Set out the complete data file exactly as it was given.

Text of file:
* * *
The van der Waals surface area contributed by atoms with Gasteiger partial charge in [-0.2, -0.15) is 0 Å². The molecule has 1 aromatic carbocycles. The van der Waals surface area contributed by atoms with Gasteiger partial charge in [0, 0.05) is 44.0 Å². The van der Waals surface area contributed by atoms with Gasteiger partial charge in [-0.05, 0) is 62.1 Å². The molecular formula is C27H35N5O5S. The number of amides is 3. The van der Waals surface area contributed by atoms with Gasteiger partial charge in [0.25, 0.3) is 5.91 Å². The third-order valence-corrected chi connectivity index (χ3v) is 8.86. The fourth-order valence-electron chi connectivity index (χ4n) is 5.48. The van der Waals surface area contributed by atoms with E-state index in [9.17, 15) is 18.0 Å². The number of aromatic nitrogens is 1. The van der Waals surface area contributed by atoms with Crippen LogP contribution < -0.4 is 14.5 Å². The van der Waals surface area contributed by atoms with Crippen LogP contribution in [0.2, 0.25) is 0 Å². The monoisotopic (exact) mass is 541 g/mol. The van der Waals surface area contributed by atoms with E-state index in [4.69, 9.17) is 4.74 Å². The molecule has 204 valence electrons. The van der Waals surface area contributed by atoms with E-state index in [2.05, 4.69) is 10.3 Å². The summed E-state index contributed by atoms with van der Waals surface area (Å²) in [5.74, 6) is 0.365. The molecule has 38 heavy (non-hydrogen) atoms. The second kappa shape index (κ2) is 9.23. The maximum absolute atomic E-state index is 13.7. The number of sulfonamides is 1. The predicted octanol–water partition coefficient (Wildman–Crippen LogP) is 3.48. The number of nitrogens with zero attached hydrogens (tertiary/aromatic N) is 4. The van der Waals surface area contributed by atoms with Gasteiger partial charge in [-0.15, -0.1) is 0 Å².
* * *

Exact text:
The van der Waals surface area contributed by atoms with Gasteiger partial charge in [-0.2, -0.15) is 0 Å². The molecule has 1 aromatic carbocycles. The van der Waals surface area contributed by atoms with Gasteiger partial charge in [0, 0.05) is 44.0 Å². The van der Waals surface area contributed by atoms with Gasteiger partial charge in [-0.05, 0) is 62.1 Å². The molecular formula is C27H35N5O5S. The number of amides is 3. The van der Waals surface area contributed by atoms with Gasteiger partial charge in [0.25, 0.3) is 5.91 Å². The third-order valence-corrected chi connectivity index (χ3v) is 8.86. The fourth-order valence-electron chi connectivity index (χ4n) is 5.48. The van der Waals surface area contributed by atoms with E-state index in [9.17, 15) is 18.0 Å². The number of aromatic nitrogens is 1. The van der Waals surface area contributed by atoms with Crippen LogP contribution < -0.4 is 14.5 Å². The van der Waals surface area contributed by atoms with Crippen LogP contribution in [0.2, 0.25) is 0 Å². The monoisotopic (exact) mass is 541 g/mol. The van der Waals surface area contributed by atoms with E-state index in [4.69, 9.17) is 4.74 Å². The molecule has 204 valence electrons. The van der Waals surface area contributed by atoms with E-state index in [2.05, 4.69) is 10.3 Å². The summed E-state index contributed by atoms with van der Waals surface area (Å²) in [5.74, 6) is 0.365. The molecule has 38 heavy (non-hydrogen) atoms. The second kappa shape index (κ2) is 9.23. The maximum absolute atomic E-state index is 13.7. The number of sulfonamides is 1. The predicted octanol–water partition coefficient (Wildman–Crippen LogP) is 3.48. The number of nitrogens with zero attached hydrogens (tertiary/aromatic N) is 4. The van der Waals surface area contributed by atoms with Gasteiger partial charge in [-0.15, -0.1) is 0 Å².